- I felt a bit provoked by the very last comment in Wolfgang Eppenschwandtner's presentation, namely what he said about how, for the common good of attracting as much funding to science as possible, we ought to show solidarity with other sciences and refrain from saying things like "sociology is not real science" or "too much of the science budget is directed to the engineering sciences". Will you allow me, Dr Eppenschwandtner, to be a little bit provocative in return?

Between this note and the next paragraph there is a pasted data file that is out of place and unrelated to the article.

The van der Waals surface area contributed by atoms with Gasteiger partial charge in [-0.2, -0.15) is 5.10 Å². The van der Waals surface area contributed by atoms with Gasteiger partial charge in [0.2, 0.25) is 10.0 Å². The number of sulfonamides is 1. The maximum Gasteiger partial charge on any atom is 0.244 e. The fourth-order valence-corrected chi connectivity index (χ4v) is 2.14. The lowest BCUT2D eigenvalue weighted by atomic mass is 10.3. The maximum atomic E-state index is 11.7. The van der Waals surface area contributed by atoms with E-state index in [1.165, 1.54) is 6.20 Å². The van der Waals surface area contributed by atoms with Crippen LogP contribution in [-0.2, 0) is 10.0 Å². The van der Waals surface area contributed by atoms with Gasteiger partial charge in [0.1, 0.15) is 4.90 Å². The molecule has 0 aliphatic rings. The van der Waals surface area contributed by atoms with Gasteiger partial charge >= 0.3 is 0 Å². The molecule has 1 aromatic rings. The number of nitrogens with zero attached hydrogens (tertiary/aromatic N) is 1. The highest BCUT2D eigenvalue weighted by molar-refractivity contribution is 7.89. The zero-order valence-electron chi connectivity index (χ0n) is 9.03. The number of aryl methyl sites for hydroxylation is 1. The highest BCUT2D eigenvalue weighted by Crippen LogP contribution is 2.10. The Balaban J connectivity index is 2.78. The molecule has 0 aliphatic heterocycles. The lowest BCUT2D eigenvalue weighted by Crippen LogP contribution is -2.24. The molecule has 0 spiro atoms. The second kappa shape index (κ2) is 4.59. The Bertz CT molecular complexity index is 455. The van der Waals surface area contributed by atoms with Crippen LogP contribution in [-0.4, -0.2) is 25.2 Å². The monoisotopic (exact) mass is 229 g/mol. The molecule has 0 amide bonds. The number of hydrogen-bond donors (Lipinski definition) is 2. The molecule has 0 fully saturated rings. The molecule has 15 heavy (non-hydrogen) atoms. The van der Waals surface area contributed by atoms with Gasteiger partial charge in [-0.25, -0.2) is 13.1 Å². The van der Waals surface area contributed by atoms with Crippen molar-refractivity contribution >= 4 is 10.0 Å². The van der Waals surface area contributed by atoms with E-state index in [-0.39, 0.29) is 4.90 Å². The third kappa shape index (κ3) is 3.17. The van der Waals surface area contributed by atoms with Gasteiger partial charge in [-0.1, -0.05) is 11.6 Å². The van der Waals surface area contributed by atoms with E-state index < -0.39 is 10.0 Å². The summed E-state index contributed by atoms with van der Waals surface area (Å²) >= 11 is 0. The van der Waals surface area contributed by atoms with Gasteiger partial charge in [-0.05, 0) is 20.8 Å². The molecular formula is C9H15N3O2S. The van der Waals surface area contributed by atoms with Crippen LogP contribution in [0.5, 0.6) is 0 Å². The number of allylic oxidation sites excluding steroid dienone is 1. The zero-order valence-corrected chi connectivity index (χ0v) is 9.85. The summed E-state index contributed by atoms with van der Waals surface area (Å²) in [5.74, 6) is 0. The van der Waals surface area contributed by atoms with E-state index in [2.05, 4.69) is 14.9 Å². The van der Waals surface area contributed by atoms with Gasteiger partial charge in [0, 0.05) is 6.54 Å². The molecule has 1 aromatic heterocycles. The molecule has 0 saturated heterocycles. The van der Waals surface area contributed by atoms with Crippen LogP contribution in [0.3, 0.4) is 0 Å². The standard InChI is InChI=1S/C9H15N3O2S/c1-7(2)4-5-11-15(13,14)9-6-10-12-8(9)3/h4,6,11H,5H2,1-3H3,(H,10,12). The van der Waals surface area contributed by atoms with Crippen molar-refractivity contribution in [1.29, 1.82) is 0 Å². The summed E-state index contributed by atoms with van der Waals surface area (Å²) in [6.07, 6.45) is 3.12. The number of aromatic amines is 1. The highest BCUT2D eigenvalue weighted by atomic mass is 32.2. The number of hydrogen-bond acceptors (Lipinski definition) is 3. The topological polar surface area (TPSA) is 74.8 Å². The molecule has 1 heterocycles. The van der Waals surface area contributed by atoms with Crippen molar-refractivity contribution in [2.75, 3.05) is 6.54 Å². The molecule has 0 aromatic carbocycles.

Your talk of solidarity envokes the image of science as a special interest, with the overall goal of attracting as much funding as possible. But this cannot be the ultimate goal. Science (especially tax-funded science) exsits for the benefit of society-at-large and of mankind, whence loyalty towards society and mankind must trump solidarity with the scientific community. If (hypothetically) I find that sociology has been invaded by researchers with a view of ontology and epistemology that effectively prevents them from doing real science, or if (again hypothetically) I find that microbiologists are conducting research that is putting humanity at risk, then I must speak out.2 If I refrain from doing so (out of solidarity or for whatever reason) then I am failing in my duty towards the general public, and in my role as a scientist, an intellectual and a citizen. So thank you, Dr Eppenschwandtner, for your advice, but don't count on my unreserved solidarity!